Structural characterization of heparins from different commercial sources

  • Fuming Zhang
  • Bo Yang
  • Mellisa Ly
  • Kemal Solakyildirim
  • Zhongping Xiao
  • Zhenyu Wang
  • Julie M. Beaudet
  • Amanda Y. Torelli
  • Jonathan S. Dordick
  • Robert J. Linhardt
Original Paper

Abstract

Seven commercial heparin active pharmaceutical ingredients and one commercial low molecular weight from different manufacturers were characterized with a view profiling their physicochemical properties. All heparins had similar molecular weight properties as determined by polyacrylamide gel electrophoresis (MN, 10–11 kDa; MW, 13–14 kDa; polydispersity (PD), 1.3–1.4) and by size exclusion chromatography (MN, 14–16 kDa; MW, 21–25 kDa; PD, 1.4–1.6). one-dimensional 1H- and 13C-nuclear magnetic resonance (NMR) evaluation of the heparin samples was performed, and peaks were fully assigned using two-dimensional NMR. The percentage of glucosamine residues with 3-O-sulfo groups and the percentage of N-sulfo groups and N-acetyl groups ranged from 5.8–7.9%, 78–82%, to 13–14%, respectively. There was substantial variability observed in the disaccharide composition, as determined by high performance liquid chromatography (HPLC)-mass spectral analysis of heparin lyase I–III digested heparins. Heparin oligosaccharide mapping was performed using HPLC following separate treatments with heparin lyase I, II, and III. These maps were useful in qualitatively and quantitatively identifying structural differences between these heparins. The binding affinities of these heparins to antithrombin III and thrombin were evaluated by using a surface plasmon resonance competitive binding assay. This study provides the physicochemical and activity characterization necessary for the appropriate design and synthesis of a generic bioengineered heparin.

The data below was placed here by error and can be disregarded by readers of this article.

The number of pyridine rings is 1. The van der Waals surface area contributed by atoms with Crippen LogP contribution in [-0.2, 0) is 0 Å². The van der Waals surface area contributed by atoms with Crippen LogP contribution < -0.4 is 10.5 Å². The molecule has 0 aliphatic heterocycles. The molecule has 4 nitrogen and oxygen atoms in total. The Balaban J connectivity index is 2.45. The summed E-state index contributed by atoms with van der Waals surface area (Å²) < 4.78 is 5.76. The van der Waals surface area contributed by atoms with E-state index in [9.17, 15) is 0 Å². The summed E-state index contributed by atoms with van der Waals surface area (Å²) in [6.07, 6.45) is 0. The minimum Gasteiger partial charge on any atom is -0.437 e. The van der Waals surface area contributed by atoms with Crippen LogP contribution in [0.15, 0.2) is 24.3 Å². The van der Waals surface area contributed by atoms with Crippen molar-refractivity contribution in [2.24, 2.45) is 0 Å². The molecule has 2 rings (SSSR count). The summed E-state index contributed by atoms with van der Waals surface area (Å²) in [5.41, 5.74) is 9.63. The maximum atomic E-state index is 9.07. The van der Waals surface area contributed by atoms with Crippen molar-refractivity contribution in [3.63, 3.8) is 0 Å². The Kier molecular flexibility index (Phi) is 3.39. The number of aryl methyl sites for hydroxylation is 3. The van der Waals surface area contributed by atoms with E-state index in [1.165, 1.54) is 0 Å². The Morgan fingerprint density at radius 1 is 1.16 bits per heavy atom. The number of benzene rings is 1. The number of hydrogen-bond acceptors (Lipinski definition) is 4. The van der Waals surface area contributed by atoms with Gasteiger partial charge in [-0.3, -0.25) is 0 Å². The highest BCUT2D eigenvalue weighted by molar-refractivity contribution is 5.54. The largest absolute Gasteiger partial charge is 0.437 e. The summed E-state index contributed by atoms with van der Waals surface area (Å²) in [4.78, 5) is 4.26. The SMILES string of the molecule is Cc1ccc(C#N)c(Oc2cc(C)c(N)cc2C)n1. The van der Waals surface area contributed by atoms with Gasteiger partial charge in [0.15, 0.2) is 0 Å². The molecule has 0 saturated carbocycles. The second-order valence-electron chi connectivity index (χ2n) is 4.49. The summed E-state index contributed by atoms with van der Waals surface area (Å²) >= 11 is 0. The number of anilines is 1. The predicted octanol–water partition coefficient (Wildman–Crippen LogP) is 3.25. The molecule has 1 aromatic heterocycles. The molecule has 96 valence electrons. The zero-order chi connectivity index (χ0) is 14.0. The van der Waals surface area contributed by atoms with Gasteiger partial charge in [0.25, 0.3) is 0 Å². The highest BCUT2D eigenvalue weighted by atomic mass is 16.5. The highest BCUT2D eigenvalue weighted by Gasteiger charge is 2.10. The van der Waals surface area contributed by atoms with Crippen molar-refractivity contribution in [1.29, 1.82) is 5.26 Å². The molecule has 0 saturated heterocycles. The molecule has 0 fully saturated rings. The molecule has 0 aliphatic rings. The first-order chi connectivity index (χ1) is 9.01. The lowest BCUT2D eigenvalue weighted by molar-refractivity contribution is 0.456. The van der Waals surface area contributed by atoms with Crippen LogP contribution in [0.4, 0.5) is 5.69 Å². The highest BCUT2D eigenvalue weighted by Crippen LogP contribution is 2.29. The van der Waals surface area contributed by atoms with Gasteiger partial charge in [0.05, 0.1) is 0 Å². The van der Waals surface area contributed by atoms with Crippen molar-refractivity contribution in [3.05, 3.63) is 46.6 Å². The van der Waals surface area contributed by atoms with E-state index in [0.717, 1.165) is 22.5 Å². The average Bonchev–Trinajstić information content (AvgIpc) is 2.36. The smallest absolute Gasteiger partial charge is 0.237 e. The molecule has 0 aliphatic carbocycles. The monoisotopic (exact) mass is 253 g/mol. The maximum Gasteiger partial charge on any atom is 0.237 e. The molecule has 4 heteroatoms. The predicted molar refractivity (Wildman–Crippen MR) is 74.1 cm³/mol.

Keywords

Heparin Polyacrylamide gel electrophoresis Size exclusion chromatography analysis Molecular weight properties Disaccharide composition High performance liquid chromatography–mass spectrometry Oligosaccharide mapping Nuclear magnetic resonance spectroscopy Surface plasmon resonance 

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Copyright information

© Springer-Verlag 2011

Authors and Affiliations

  • Fuming Zhang
    • 1
  • Bo Yang
    • 2
  • Mellisa Ly
    • 2
  • Kemal Solakyildirim
    • 2
  • Zhongping Xiao
    • 2
  • Zhenyu Wang
    • 3
  • Julie M. Beaudet
    • 2
    • 3
  • Amanda Y. Torelli
    • 2
    • 3
  • Jonathan S. Dordick
    • 1
    • 3
    • 4
  • Robert J. Linhardt
    • 1
    • 2
    • 3
    • 4
  1. 1.Department of Chemical and Biological Engineering, Center for Biotechnology and Interdisciplinary StudiesRensselaer Polytechnic InstituteTroyUSA
  2. 2.Department of Chemistry and Chemical Biology, Center for Biotechnology and Interdisciplinary StudiesRensselaer Polytechnic InstituteTroyUSA
  3. 3.Department of Biology, Center for Biotechnology and Interdisciplinary StudiesRensselaer Polytechnic InstituteTroyUSA
  4. 4.Department of Biomedical EngineeringRensselaer Polytechnic InstituteTroyUSA

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